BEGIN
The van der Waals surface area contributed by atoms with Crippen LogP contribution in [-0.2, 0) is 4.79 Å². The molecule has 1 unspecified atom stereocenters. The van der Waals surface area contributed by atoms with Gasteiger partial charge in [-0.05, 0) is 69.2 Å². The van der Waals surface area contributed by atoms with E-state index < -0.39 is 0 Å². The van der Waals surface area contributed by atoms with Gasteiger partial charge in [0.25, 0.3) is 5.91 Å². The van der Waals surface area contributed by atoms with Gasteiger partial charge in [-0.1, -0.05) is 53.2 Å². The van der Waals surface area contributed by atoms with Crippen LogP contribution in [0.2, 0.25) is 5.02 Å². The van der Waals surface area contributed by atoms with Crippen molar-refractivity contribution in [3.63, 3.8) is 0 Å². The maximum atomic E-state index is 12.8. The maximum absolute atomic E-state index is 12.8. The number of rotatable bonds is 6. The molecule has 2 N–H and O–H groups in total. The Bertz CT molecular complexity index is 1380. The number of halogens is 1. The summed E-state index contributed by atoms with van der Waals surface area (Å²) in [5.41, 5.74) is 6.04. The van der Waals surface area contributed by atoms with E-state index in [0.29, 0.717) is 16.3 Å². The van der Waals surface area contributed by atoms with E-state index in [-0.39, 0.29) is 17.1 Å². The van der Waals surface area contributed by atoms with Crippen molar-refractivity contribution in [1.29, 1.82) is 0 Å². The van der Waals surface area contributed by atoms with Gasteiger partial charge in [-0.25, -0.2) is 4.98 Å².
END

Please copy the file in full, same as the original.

The van der Waals surface area contributed by atoms with Crippen LogP contribution in [-0.2, 0) is 4.79 Å². The molecule has 1 unspecified atom stereocenters. The van der Waals surface area contributed by atoms with Gasteiger partial charge in [-0.05, 0) is 69.2 Å². The van der Waals surface area contributed by atoms with E-state index < -0.39 is 0 Å². The van der Waals surface area contributed by atoms with Gasteiger partial charge in [0.25, 0.3) is 5.91 Å². The van der Waals surface area contributed by atoms with Gasteiger partial charge in [-0.1, -0.05) is 53.2 Å². The van der Waals surface area contributed by atoms with Crippen LogP contribution in [0.2, 0.25) is 5.02 Å². The van der Waals surface area contributed by atoms with Crippen molar-refractivity contribution in [3.63, 3.8) is 0 Å². The maximum atomic E-state index is 12.8. The maximum absolute atomic E-state index is 12.8. The number of rotatable bonds is 6. The molecule has 2 N–H and O–H groups in total. The Bertz CT molecular complexity index is 1380. The number of halogens is 1. The summed E-state index contributed by atoms with van der Waals surface area (Å²) in [5.41, 5.74) is 6.04. The van der Waals surface area contributed by atoms with E-state index in [0.29, 0.717) is 16.3 Å². The van der Waals surface area contributed by atoms with E-state index in [-0.39, 0.29) is 17.1 Å². The van der Waals surface area contributed by atoms with Crippen molar-refractivity contribution in [1.29, 1.82) is 0 Å². The van der Waals surface area contributed by atoms with Gasteiger partial charge in [-0.25, -0.2) is 4.98 Å².